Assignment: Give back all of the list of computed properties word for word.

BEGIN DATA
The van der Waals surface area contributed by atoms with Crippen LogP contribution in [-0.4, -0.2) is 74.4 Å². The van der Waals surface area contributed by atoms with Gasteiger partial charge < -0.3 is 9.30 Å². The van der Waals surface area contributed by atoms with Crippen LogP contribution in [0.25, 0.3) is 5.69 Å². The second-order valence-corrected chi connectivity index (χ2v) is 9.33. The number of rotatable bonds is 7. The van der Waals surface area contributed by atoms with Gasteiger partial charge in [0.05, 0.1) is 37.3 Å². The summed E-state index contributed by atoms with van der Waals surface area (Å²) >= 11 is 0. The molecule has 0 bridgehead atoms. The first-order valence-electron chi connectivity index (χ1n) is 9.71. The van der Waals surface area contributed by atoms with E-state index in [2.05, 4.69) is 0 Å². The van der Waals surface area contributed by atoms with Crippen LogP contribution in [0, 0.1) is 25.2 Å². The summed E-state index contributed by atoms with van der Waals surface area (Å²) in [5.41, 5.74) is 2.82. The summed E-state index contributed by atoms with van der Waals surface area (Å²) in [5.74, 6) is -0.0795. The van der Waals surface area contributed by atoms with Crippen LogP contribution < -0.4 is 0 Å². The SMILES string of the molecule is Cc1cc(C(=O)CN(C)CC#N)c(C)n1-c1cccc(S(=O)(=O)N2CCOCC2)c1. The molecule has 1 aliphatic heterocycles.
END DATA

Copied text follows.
The van der Waals surface area contributed by atoms with Crippen LogP contribution in [-0.4, -0.2) is 74.4 Å². The van der Waals surface area contributed by atoms with Gasteiger partial charge < -0.3 is 9.30 Å². The van der Waals surface area contributed by atoms with Crippen LogP contribution in [0.25, 0.3) is 5.69 Å². The second-order valence-corrected chi connectivity index (χ2v) is 9.33. The number of rotatable bonds is 7. The van der Waals surface area contributed by atoms with Gasteiger partial charge in [0.05, 0.1) is 37.3 Å². The summed E-state index contributed by atoms with van der Waals surface area (Å²) >= 11 is 0. The molecule has 0 bridgehead atoms. The first-order valence-electron chi connectivity index (χ1n) is 9.71. The van der Waals surface area contributed by atoms with E-state index in [2.05, 4.69) is 0 Å². The van der Waals surface area contributed by atoms with Crippen LogP contribution in [0, 0.1) is 25.2 Å². The summed E-state index contributed by atoms with van der Waals surface area (Å²) in [5.41, 5.74) is 2.82. The summed E-state index contributed by atoms with van der Waals surface area (Å²) in [5.74, 6) is -0.0795. The van der Waals surface area contributed by atoms with Crippen LogP contribution < -0.4 is 0 Å². The SMILES string of the molecule is Cc1cc(C(=O)CN(C)CC#N)c(C)n1-c1cccc(S(=O)(=O)N2CCOCC2)c1. The molecule has 1 aliphatic heterocycles.